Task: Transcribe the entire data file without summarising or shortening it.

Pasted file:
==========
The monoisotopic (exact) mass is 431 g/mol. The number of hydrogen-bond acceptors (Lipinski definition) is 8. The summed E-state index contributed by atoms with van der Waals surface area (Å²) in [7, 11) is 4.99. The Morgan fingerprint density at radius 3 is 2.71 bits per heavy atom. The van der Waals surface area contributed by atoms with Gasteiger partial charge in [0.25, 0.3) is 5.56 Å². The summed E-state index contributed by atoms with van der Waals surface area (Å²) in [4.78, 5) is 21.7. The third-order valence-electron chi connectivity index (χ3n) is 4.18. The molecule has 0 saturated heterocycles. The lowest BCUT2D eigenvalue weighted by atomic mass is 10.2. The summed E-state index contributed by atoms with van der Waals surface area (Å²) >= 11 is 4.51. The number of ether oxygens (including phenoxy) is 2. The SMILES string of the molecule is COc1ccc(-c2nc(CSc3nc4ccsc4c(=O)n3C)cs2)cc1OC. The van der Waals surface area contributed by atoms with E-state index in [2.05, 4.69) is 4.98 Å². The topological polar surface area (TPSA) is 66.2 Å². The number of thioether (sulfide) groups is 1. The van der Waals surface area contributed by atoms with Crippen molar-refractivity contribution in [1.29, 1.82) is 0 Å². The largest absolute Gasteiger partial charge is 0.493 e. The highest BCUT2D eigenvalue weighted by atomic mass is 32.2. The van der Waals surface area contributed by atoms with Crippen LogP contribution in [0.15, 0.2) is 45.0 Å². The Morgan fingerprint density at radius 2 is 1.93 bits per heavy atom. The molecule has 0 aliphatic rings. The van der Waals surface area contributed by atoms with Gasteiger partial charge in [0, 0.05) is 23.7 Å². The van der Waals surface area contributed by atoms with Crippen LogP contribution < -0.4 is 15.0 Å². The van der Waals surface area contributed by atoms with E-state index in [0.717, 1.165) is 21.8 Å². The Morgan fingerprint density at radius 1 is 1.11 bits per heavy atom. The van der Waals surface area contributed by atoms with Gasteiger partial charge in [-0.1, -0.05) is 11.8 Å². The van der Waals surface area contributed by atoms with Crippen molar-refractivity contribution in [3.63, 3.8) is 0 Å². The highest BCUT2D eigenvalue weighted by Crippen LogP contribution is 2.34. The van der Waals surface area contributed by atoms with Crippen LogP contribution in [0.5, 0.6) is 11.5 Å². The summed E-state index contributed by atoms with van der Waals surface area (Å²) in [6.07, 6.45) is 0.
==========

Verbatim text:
The monoisotopic (exact) mass is 431 g/mol. The number of hydrogen-bond acceptors (Lipinski definition) is 8. The summed E-state index contributed by atoms with van der Waals surface area (Å²) in [7, 11) is 4.99. The Morgan fingerprint density at radius 3 is 2.71 bits per heavy atom. The van der Waals surface area contributed by atoms with Gasteiger partial charge in [0.25, 0.3) is 5.56 Å². The summed E-state index contributed by atoms with van der Waals surface area (Å²) in [4.78, 5) is 21.7. The third-order valence-electron chi connectivity index (χ3n) is 4.18. The molecule has 0 saturated heterocycles. The lowest BCUT2D eigenvalue weighted by atomic mass is 10.2. The summed E-state index contributed by atoms with van der Waals surface area (Å²) >= 11 is 4.51. The number of ether oxygens (including phenoxy) is 2. The SMILES string of the molecule is COc1ccc(-c2nc(CSc3nc4ccsc4c(=O)n3C)cs2)cc1OC. The van der Waals surface area contributed by atoms with E-state index in [2.05, 4.69) is 4.98 Å². The topological polar surface area (TPSA) is 66.2 Å². The number of thioether (sulfide) groups is 1. The van der Waals surface area contributed by atoms with Crippen molar-refractivity contribution in [1.29, 1.82) is 0 Å². The largest absolute Gasteiger partial charge is 0.493 e. The highest BCUT2D eigenvalue weighted by atomic mass is 32.2. The van der Waals surface area contributed by atoms with Crippen LogP contribution in [0.15, 0.2) is 45.0 Å². The Morgan fingerprint density at radius 2 is 1.93 bits per heavy atom. The molecule has 0 aliphatic rings. The van der Waals surface area contributed by atoms with Gasteiger partial charge in [0, 0.05) is 23.7 Å². The van der Waals surface area contributed by atoms with Crippen LogP contribution < -0.4 is 15.0 Å². The van der Waals surface area contributed by atoms with E-state index in [0.717, 1.165) is 21.8 Å². The Morgan fingerprint density at radius 1 is 1.11 bits per heavy atom. The van der Waals surface area contributed by atoms with Gasteiger partial charge in [-0.1, -0.05) is 11.8 Å². The van der Waals surface area contributed by atoms with Crippen molar-refractivity contribution in [3.63, 3.8) is 0 Å². The highest BCUT2D eigenvalue weighted by Crippen LogP contribution is 2.34. The van der Waals surface area contributed by atoms with Crippen LogP contribution in [0.5, 0.6) is 11.5 Å². The summed E-state index contributed by atoms with van der Waals surface area (Å²) in [6.07, 6.45) is 0.